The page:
Some would call criminal justice a career or profession. I do not. I have been called into this world by God. My entire life has been standing up for the underdog, fighting battles, and excelling in the face of challenges. Many influences both internal and external have led me to do this work I love.
The reason I want to be involved in law enforcement is the diversification of the career field. I learned that inside of law enforcement I will have the opportunity to save or change someones life on a daily basis. Then being grateful that I possibly saved someones life just by my mere presence in a area or certain situation. The key thing with law enforcement to me is community policing, the factor that allows people to smile when they see a patrol car in there area. I am willing to accept the challenge that it is my responsibility to protect and sever my community. The place that is not only my community but is also home which I will protect as someone
I remember the first time that I knew Leila was different from me. Her skin more caramel, features darker than both my mom and dad. My parents were more distant with Leila than they were with me, but I never knew why. They weren’t that affectionate to begin with, but I never remember them hugging, kissing, or saying I love you to Leila. So, one day, I asked Leila why she looked nothing like me.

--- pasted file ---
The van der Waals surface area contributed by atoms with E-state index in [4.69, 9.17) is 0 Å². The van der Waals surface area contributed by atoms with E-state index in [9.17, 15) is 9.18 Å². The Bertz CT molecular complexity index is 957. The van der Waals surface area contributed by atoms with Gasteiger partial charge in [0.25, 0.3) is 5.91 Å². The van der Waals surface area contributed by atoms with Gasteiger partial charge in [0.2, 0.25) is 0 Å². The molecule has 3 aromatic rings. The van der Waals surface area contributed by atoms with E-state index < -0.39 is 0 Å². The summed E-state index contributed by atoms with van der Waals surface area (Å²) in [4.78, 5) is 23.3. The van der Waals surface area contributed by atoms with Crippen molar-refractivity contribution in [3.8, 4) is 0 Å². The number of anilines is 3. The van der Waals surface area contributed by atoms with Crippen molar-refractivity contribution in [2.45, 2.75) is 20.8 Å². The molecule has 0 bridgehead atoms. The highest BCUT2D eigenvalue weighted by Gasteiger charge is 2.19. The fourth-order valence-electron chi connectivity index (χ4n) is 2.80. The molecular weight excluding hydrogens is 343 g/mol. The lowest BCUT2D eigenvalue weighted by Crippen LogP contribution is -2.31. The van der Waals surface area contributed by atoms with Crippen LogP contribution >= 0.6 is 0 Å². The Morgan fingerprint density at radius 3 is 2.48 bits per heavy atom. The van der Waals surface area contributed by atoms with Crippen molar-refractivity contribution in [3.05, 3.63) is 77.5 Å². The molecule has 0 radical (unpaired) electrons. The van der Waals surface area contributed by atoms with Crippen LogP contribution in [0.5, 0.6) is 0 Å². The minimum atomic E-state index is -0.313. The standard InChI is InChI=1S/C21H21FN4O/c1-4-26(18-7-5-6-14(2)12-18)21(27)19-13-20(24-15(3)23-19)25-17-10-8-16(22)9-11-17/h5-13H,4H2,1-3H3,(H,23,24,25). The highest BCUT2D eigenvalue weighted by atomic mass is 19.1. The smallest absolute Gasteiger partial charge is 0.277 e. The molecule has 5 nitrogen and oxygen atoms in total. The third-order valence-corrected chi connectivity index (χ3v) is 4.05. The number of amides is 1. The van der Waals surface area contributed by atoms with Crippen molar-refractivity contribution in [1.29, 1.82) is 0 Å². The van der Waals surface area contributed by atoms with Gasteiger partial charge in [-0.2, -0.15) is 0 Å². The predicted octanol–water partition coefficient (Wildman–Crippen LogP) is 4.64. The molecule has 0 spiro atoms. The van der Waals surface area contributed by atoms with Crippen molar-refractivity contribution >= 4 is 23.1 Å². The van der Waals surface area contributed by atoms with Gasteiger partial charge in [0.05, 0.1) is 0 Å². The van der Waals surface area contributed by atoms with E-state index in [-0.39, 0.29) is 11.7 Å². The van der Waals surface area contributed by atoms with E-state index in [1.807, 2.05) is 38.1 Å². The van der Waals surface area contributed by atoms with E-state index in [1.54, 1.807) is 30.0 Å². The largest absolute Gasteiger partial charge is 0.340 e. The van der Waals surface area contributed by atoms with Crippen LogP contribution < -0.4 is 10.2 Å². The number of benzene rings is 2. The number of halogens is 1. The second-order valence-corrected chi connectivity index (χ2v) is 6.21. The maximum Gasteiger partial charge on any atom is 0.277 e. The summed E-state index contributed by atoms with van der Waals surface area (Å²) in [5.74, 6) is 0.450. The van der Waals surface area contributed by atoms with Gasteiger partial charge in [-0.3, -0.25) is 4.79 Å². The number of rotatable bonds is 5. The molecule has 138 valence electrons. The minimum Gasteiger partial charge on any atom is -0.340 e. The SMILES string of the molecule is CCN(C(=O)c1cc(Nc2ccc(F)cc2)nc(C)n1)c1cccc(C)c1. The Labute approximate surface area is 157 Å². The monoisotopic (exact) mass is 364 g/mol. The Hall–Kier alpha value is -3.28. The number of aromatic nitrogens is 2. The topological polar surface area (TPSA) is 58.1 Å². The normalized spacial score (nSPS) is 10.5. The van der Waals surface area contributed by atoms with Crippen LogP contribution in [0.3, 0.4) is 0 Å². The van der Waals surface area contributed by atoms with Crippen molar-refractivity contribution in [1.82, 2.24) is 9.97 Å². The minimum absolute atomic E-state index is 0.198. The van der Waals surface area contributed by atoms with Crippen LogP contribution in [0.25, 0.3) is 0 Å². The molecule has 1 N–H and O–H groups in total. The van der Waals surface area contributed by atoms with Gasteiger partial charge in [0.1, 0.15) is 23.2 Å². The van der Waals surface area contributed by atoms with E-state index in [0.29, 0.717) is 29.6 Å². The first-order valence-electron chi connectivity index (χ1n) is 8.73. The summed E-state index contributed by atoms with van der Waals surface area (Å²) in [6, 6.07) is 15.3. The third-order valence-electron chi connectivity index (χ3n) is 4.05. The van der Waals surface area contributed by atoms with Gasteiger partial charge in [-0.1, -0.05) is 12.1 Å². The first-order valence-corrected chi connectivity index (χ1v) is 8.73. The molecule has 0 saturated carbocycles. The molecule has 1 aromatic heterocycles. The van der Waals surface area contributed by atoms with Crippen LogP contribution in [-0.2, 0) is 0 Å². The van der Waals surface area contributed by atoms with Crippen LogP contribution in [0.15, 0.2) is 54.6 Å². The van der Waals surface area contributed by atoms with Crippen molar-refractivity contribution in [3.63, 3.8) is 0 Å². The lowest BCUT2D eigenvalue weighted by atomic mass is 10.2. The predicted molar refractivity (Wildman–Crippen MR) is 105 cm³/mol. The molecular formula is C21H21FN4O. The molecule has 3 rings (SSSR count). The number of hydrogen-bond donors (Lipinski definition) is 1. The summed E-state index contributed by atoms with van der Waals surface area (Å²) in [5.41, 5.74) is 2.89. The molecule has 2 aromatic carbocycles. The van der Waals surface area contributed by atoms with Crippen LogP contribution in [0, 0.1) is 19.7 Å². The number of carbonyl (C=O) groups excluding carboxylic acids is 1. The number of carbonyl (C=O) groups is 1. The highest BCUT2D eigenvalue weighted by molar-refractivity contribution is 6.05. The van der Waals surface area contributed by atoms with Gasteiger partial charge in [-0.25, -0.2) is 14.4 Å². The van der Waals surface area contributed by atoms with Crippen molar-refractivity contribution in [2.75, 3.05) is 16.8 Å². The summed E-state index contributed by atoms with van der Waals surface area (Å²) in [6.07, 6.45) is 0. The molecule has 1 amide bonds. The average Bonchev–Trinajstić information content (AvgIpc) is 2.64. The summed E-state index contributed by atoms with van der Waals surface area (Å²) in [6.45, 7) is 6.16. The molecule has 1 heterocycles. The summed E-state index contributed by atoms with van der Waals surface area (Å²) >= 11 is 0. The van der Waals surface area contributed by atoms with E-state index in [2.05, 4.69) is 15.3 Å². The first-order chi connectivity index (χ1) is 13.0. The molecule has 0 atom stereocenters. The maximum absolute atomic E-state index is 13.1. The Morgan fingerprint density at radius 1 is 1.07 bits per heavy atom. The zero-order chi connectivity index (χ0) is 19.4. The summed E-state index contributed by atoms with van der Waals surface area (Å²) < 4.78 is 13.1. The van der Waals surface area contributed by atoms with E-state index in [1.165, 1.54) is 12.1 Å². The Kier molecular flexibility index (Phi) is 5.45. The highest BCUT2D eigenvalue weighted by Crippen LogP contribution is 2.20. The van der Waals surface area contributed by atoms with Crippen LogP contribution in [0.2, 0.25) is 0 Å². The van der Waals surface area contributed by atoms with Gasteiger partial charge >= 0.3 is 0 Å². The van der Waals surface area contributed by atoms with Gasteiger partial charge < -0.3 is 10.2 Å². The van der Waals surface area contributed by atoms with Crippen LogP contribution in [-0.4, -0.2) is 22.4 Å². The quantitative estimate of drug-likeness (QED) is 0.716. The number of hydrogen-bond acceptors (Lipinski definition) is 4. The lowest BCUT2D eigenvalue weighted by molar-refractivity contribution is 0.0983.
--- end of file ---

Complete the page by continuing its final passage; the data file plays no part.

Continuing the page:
"Never forget the past…because it may haunt you forever. Regret all the bad things…cherish the good things. Look ahead always…but don't let the bad things from the past get in your mind." As a young child, there were so many incidents in my life that made me become the person I am today. There were rough times as well as good times. If I were to tell you all of them, I would remember half of them. I think some of my incidents really had some impact, and some were just simple ways of life. To tell you the truth, the incident that had the most impact on me has to be when my real father left me at the age of three. I never knew my father. I mean being a baby, you really have no experience or recognition of somebody else.
On January 12th, 1999, a bouncing baby boy by the name of Martin Nitzken came into the world. The hospital room was full of his loved ones who, even though he didn’t know, were going to be there for him for the rest of his days. He weighed in at nine pounds and fifteen ounces and was twenty-two inches long, quite the big boy. But it wasn’t just himself that was big, his heart was big too. For his years to come, this heart would help him to make connections with people who would eventually guide him to where he is today.